Publications by Year: 1994

Skocpol T. "Early U.S. Social Policies: A Challenge to Theories of the Welfare State". In: Dodd LC, Jillson C New Perspectives on American Politics. Washington DC: Congressional Quarterly Press ; 1994. pp. 267-87.
Skocpol T. "The Origins of Social Policy in the United States: A Polity-Centered Analysis" . In: Dodd LC, Jillson C The Dynamics of American Politics: Approaches and Interpretations. Boulder, CO: Westview Press ; 1994. pp. 182-206.
Skocpol T. "Against Evolutionism: Social Policies and American Political Development". Studies in American Political Development . 1994;8 (2) :140-49.
Skocpol T. "The New Urban Poverty and U.S. Social Policy". Michigan Quarterly Review. 1994;33 (2) :274-81.
Skocpol T. "From Social Security to Health Security?". Journal of Health Politics, Policy and Law. 1994;19 (1) :239-42.
Skocpol T. "From Social Security to Health Security?: Opinion and Rhetoric in U.S. Social Policymaking". PS: Political Science & Politics. 1994;27 (1) :21-25.
Skocpol T, Zollars C. "Cultural Mythmaking as a Policy Tool: The Social Security Board and the Construction of a Social Citizenship of Self Interest". In: Research on Democracy and Society, vol. 2. ; 1994. pp. 381-408.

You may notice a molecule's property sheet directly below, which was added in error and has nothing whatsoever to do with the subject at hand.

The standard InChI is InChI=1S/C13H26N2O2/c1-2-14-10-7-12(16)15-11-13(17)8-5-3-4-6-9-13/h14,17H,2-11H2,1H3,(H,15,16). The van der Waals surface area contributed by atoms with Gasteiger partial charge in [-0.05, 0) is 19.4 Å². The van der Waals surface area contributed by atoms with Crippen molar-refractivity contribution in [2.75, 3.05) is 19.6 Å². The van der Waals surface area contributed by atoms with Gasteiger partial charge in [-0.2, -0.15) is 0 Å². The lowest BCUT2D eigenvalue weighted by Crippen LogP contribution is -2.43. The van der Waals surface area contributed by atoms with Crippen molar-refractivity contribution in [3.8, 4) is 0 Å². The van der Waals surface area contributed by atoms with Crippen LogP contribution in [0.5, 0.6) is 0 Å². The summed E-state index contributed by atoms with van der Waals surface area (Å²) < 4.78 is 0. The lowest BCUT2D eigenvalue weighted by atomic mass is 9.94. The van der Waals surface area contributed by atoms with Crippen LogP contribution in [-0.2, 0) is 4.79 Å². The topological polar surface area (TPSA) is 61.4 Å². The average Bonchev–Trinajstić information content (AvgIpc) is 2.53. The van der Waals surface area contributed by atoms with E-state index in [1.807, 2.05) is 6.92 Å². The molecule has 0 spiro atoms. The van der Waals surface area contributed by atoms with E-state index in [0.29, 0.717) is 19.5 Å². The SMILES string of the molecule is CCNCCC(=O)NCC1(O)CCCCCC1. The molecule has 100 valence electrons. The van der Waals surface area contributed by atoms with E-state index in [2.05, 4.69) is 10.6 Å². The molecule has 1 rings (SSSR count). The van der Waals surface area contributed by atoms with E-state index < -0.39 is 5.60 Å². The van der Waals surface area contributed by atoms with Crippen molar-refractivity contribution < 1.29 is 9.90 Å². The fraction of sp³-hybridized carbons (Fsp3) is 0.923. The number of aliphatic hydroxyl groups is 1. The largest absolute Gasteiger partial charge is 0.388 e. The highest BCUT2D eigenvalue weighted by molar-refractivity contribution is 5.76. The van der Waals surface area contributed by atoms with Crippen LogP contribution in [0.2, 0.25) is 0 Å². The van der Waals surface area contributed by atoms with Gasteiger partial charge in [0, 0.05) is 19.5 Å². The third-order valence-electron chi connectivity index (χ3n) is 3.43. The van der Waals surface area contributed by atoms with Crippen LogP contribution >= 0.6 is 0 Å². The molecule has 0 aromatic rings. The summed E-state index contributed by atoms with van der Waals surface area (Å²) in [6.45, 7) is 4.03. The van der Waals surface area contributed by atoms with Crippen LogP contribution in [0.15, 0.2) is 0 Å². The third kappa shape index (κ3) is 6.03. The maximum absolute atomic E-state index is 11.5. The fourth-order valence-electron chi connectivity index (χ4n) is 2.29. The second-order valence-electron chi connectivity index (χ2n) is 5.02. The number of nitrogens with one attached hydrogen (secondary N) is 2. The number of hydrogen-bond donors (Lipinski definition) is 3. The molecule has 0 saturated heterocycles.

Skocpol T, Wilson WJ. “Welfare as We Need It”. New York Times. 1994.
Skocpol T, Campbell JL. American Society and Politics: Institutional, Historical, and Theoretical Perspectives. New York: McGraw-Hill; 1994.
Social Revolutions in the Modern World
Skocpol T. Social Revolutions in the Modern World. Cambridge and New York: Cambridge University Press; 1994. Publisher's VersionAbstract
In this collection of essays, Theda Skocpol, author of the award-winning States and Social Revolutions (CUP, 1979), updates her arguments about social revolutions. How are we to understand recent revolutionary upheavals in countries across the globe? Why have social revolutions happened in some countries, but not in others that seem similar? Skocpol shows how she and other scholars have used ideas about states and societies to identify the particular types of regimes that are susceptible to the growth of revolutionary movements and vulnerable to transfers of state power to revolutionary challengers.